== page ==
Google has announced that the latest Chrome OS laptop and desktop computers will feature Intel Haswell processors, offering better performance and lower power consumption than some earlier models.

Acer, HP, and Toshiba will offer some of the first Haswell-powered Chromebooks, while Asus will introduce a new Chromebox with a Haswell chip.

Google Chromebooks with Haswell

This is the first time Asus and Toshiba have offered Chrome OS devices. Notably absent from the list? Samsung. While the South Korean company has been offering Chromebooks and Chromeboxes from the start, it looks like there’s no new Haswell-powered Chromebook from Samsung yet.

Samsung’s latest Chromebook, then, is a model that takes a very different approach toward offering long battery life and speedy performance. The Samsung Chromebook XE303 features a Samsung Exynos 5 dual-core ARM Cortex-A15 processor.

As for the new Haswell-powered devices, it looks like HP is updating its 14 inch Chromebook14 with  new Haswell processor, Acer and Toshiba will launch new laptops with Haswell chips, and Asus will launch a tiny desktop computer or “Chromebox” running Google’s browser-based operating system.

new hp chromebook14

The updated HP Chromebook14 measures 0.81 inches thick, weighs 4.1 pounds, boots in 7 seconds, and offers up to 9.5 hours of battery life, which is about twice as much as you’d get from the previous model.

It has 16GB of storage, WiFi, HDMI, USB 2.0 and USB 3.0 ports, and optional 4G mobile broadband with 200MB of free data per month from T-Mobile for 2 years.

The new HP Chromebook14 is expected to ship before the holiday season for about $300.

new acer chromebook

Acer’s new Chromebook has an 11.6 inch display, measures 0.75 inches thick, weighs 2.76 pounds, boots in 8 seconds or less, and offers up to 8.5 hours of battery life, which is more than twice that offered by the Acer C7 Chromebook.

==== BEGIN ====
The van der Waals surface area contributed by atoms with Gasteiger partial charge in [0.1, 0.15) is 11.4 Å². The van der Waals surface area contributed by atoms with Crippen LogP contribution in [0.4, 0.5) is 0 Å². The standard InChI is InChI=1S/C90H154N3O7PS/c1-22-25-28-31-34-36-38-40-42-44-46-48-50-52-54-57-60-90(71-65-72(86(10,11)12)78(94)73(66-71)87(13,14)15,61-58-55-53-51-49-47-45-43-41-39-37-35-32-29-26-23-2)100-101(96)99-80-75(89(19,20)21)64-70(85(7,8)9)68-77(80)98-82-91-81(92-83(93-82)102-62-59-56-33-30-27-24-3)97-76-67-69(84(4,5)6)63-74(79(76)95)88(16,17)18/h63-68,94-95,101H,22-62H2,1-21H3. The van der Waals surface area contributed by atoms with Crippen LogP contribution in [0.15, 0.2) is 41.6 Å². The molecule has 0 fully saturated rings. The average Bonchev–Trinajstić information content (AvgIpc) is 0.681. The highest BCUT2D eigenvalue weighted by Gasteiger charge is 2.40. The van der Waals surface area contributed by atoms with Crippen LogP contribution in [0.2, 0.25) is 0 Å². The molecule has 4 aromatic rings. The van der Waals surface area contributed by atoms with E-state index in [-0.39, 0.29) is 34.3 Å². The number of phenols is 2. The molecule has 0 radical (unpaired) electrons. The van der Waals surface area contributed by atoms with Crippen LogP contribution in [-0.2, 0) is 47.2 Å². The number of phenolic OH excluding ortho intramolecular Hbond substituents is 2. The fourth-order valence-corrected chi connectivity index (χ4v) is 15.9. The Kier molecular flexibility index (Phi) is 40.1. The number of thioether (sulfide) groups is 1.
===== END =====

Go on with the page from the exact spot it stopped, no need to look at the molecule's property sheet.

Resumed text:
It has a 1366 x 768 pixel display, an HDMI port, 2 USB port, and an SD card slot.

The new Acer Chromebook is expected to be available by the 2013 holiday season.

All told, that means there are now six companies offering Chrome OS hardware (Acer, Asus, Lenovo, HP, Samsung, and Toshiba), not counting the Chromebook Pixel, a $1299 model with a high-resolution display which is offered directly by Google. Most Chrome OS devices sell for much lower prices, typically around $200 to $500.

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6 replies on “Chromebooks go Haswell, Google adds Toshiba, Asus to Chrome OS family”

  1. What you guys missed is Samsung (one of the few companies really pushed chromebooks) and Lenovo are missing from the list.
    They are not releasing any haswell chromebooks.

    1. Samsung has Tizen with their own web apis and native apis. They don’t need a thin linux like Chromebook unless it sells on it’s own.

      Lenovo has a Chromebook model from only a few month ago. They’ll probably want to clear the current stock first before doing any new models.

  2. give me a chromebook like the samsung xe303 im using right now but with a faster processor, better display and aluminum body and I am in for US600

  3. Seems like the win8 mess has really left the door wide open for google to get a foothold in this market, unlike the early days of netbooks. And now that bay trail doesn’t suck as bad as all the previous atom “updates” more people might be willing to upgrade their netbooks when these parts start to show up.

    1. If Win8 was the only culprit than Red Hat and Ubuntu would have seen better sales.

      No. What’s making the Chromebooks sale favorably is probably more to do with the price. Remember the netbooks? It’s the same customers. The same students that are looking for the cheapest laptop to type on while in class or on the road.

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